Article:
There is nothing quite as blissful and fulfilling as parenting. But it would be hard to argue that it isn’t challenging at times. Our all-encompassing love for our child can bring with it worry that we’re making the right choices and doing the right things to nurture and raise our kids to be the best they can be.

 

Many of us opt for an attachment style of parenting because we believe it will strengthen our bond with our child and create healthy development. The principles of attachment parenting are based on theories in development psychology that point to lifelong feelings of security if children are raised in an environment of love and nurturing and aren’t left to their own devices to create “independence” before they are ready for it.

 

One of the biggest issues for some parents is sleep. And it’s a big one. The attachment style gravitates toward comforting a child in the night, breastfeeding at will and co-sleeping. There are other camps that believe this only creates a dependence in the child and that kids really need to just learn to sleep on their own. Exhausted parents of kids with chronic night-waking can become confused and start to question whether the attachment style is working, or if it’s worth all the sleepless nights.

 

 But it’s not an either/or. You can absolutely be an attachment parent and a co-sleeping parent and still help your child find ways to have a healthier sleep. Sleep is vital to our sense of well-being and health. If you have a child who is waking all through the night and you can’t get any sleep, it’s not good for either of you.

 Here are some gentle ways you can help your child sleep better…so you can sleep better too.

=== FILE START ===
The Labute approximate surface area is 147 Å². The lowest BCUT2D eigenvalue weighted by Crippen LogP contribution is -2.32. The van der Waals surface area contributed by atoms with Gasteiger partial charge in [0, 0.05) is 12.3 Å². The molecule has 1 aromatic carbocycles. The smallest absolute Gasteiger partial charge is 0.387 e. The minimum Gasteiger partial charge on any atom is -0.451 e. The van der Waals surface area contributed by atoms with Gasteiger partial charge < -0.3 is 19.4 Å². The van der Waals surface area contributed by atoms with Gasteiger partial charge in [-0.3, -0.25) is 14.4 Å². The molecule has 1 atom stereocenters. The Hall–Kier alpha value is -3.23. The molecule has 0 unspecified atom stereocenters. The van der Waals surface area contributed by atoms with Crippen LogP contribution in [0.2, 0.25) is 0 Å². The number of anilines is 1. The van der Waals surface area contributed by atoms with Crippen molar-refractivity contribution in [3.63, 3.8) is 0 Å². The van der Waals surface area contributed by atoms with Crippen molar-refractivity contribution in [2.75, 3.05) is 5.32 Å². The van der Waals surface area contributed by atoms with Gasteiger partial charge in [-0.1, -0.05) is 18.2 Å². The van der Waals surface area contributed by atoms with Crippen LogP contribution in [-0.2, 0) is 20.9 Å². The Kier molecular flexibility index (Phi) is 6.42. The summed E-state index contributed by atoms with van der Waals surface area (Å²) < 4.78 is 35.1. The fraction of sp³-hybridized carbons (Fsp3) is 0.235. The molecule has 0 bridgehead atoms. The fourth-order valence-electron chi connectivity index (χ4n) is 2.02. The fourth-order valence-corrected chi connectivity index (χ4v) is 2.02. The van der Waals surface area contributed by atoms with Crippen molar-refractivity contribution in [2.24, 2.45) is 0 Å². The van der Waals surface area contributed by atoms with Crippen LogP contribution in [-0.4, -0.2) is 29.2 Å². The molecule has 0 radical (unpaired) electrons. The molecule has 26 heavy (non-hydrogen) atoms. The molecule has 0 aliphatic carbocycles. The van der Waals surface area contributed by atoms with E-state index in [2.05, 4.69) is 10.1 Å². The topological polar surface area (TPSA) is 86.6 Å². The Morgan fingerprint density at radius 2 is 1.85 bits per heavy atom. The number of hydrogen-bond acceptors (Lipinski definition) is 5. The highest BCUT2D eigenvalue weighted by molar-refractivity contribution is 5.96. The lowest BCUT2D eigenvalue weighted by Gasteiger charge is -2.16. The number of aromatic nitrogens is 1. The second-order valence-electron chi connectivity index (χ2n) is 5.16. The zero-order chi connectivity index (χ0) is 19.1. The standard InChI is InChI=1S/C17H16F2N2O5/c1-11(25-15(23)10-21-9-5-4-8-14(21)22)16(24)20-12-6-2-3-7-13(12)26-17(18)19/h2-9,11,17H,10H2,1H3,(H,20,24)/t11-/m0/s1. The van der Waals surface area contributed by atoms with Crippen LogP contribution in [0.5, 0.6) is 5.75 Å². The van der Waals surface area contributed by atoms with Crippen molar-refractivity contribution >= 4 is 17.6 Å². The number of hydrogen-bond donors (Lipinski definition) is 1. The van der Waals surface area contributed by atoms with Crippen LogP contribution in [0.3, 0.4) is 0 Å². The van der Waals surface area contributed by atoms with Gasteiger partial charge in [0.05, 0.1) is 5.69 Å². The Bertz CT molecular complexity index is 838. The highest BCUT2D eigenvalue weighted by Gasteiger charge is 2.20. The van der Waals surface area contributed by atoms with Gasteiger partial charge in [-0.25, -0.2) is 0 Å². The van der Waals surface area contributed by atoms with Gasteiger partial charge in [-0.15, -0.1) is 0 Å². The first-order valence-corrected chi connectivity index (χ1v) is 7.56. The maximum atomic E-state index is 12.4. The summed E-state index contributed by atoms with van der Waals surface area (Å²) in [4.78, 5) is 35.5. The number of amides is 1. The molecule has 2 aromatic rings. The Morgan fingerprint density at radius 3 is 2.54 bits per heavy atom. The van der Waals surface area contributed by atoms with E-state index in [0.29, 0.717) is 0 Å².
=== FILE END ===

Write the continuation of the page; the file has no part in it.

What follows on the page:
Consistent Bedtime

 Consistency is key with most aspects of parenting. Kids respond well when they know what to expect from their day to day life. Trying to get them to sleep at the same time every night, whenever possible, can really help their internal clocks adjust and make them more likely to be sleepy at the same times. Make sure you aim for a reasonable time that’s not too late; when kids are overtired it’s a lot harder for them to get to sleep and stay asleep.

 

Nightly routine

Having a simple routine every night can help too. This will be slightly different for every family, but it could look something like: snack, brush teeth (for older kids), put pyjamas on, cuddle time, story and then time to sleep. This helps remind your child’s body that it’s time for bed.

 

A healthy diet

Sugary treats can wreak havoc on good sleep, causing spikes in blood sugar that can keep your child waking all through the night. Even a glass of fruit juice can cause some night waking. Try high-protein snacks before bed, like whole-wheat toast with cheese or nut butter.

 

Co-sleeping

If you don’t already sleep with your child, but you find that she keeps waking in the night, try letting her bunk in with you and see if it makes a difference. She might just need some added comfort when she wakes up, and this will eliminate you having to wake up fully and get out of bed every time she calls.

 

Sleep when your child sleeps

This is a big one, especially for new moms with infants. If you had a rough night but your baby finally goes down for a long nap in the afternoon, don’t use that time to clean out the fridge or vacuum the stairs. Your sleep is more important that a sparkly clean house. Just lie down with your child and get the rest you need.

 

Like all phases of parenting, this too shall pass. Before you know it, your child will be sleeping through the night. Just remind yourself that one day you will be the mother of a teenager that you will need to drag out of bed every morning. But that’s a whole other story☺

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